It's hard to see what the benefits of allowing empty accounts to be on the blockchain are. This was a known subtlety (see "note: there is a difference between zero-balance and nonexistent") and exploited by a "state-bloat" attack.
What were the technical challenges why the protocol didn't prevent them in the first place?
There weren't any particular technical challenges. It was simply an oversight, "a mistake, a flaw in the protocol."
This was a known subtlety (see "note: there is a difference between zero-balance and nonexistent")
It was always understood that zero-balance accounts can exist as a node in the state tree, whereas nonexistent accounts do not have a node in the state tree. Creating a new account (whether zero-balance or not) will also create a new node in the state tree. Making new account creation expensive was the reason for the noted extra gas cost:
CALL has a multi-part gas cost:
* 40 base
* 9000 additional if the value is nonzero
* 25000 additional if the destination account does not yet exist (note: there is a difference between zero-balance and nonexistent!)
But the oversight was that there was another way besides
CALL to create new accounts, namely
SUICIDE, which circumvented the 25000 gas surcharge. This was exploited by the "suicide bomb" DoS transactions. For example, the first one created many new zero-balance accounts, from the 0x00..05 address to the 0x00..2170. That's about 8560 accounts for only 800000 gas, or around 95 gas per account (much cheaper than the 25000 gas per account that it would've cost using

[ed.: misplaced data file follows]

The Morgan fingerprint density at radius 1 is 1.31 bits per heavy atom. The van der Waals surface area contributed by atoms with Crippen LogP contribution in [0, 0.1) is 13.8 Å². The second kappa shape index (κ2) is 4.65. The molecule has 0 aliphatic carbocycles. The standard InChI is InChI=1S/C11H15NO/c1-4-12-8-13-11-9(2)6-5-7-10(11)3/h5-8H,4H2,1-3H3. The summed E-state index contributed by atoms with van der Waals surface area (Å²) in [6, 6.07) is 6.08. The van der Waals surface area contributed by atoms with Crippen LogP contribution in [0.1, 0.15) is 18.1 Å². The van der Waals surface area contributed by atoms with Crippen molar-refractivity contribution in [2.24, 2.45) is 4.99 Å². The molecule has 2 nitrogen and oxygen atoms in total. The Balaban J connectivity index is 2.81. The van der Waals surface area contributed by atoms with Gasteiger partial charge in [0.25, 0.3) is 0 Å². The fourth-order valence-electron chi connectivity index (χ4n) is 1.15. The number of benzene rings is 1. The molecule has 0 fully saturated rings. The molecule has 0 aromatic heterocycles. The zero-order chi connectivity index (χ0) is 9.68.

What are the "flaws" in the protocol as mentioned in the State Clearing EIP158 rationale and this question?
The main flaw was the ability to cheaply create new accounts with
SUICIDE, which the DoS attack exploited to bloat the state. If the protocol had only specified that state tree nodes are not created for zero-balance accounts, then the
SUICIDE attack could've still been exploited by transferring 1 wei to the new accounts. To fully prevent the attack, the protocol would've also had to specify an additional gas cost when new accounts are created regardless of how they are created (whether by
CALL or by
SUICIDE). This oversight that was fixed in EIP150: long-term gas cost changes:
If SUICIDE hits a newly created account, it triggers an additional gas cost of 25000 (similar to CALLs)
Since users and miners need to store the entire state tree in order to calculate the state root and validate blocks, every new account increases their required disk space. The DoS attack increased the total number of accounts to around 20 million, or 30 million state tree nodes (the structure of the state tree is not one-to-one between accounts and tree nodes), which required around 10 gigabytes of disk space, depending on the particular client implementation. With state clearing complete, the total number of accounts was brought back down to 772530, or 3.3 million state tree nodes, which require around 1 gigabyte of disk space.